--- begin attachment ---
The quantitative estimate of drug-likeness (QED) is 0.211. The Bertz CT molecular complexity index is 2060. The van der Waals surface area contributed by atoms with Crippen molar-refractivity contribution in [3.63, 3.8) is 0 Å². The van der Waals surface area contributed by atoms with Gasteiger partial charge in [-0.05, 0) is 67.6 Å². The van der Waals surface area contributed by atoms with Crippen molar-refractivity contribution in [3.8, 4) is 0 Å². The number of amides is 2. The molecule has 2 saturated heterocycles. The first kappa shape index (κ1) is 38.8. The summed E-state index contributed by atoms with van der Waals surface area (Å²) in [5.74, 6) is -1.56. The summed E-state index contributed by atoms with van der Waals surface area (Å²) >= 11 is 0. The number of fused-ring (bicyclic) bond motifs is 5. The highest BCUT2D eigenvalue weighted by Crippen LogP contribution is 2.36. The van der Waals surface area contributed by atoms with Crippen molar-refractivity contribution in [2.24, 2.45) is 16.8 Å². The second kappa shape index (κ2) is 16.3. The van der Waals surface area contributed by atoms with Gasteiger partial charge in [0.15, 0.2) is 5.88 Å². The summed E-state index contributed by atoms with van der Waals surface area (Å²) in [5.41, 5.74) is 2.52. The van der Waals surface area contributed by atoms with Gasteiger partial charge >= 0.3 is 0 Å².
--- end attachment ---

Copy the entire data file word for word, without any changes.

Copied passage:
The quantitative estimate of drug-likeness (QED) is 0.211. The Bertz CT molecular complexity index is 2060. The van der Waals surface area contributed by atoms with Crippen molar-refractivity contribution in [3.63, 3.8) is 0 Å². The van der Waals surface area contributed by atoms with Gasteiger partial charge in [-0.05, 0) is 67.6 Å². The van der Waals surface area contributed by atoms with Crippen molar-refractivity contribution in [3.8, 4) is 0 Å². The number of amides is 2. The molecule has 2 saturated heterocycles. The first kappa shape index (κ1) is 38.8. The summed E-state index contributed by atoms with van der Waals surface area (Å²) in [5.74, 6) is -1.56. The summed E-state index contributed by atoms with van der Waals surface area (Å²) >= 11 is 0. The number of fused-ring (bicyclic) bond motifs is 5. The highest BCUT2D eigenvalue weighted by Crippen LogP contribution is 2.36. The van der Waals surface area contributed by atoms with Crippen molar-refractivity contribution in [2.24, 2.45) is 16.8 Å². The second kappa shape index (κ2) is 16.3. The van der Waals surface area contributed by atoms with Gasteiger partial charge in [0.15, 0.2) is 5.88 Å². The summed E-state index contributed by atoms with van der Waals surface area (Å²) in [5.41, 5.74) is 2.52. The van der Waals surface area contributed by atoms with Gasteiger partial charge >= 0.3 is 0 Å².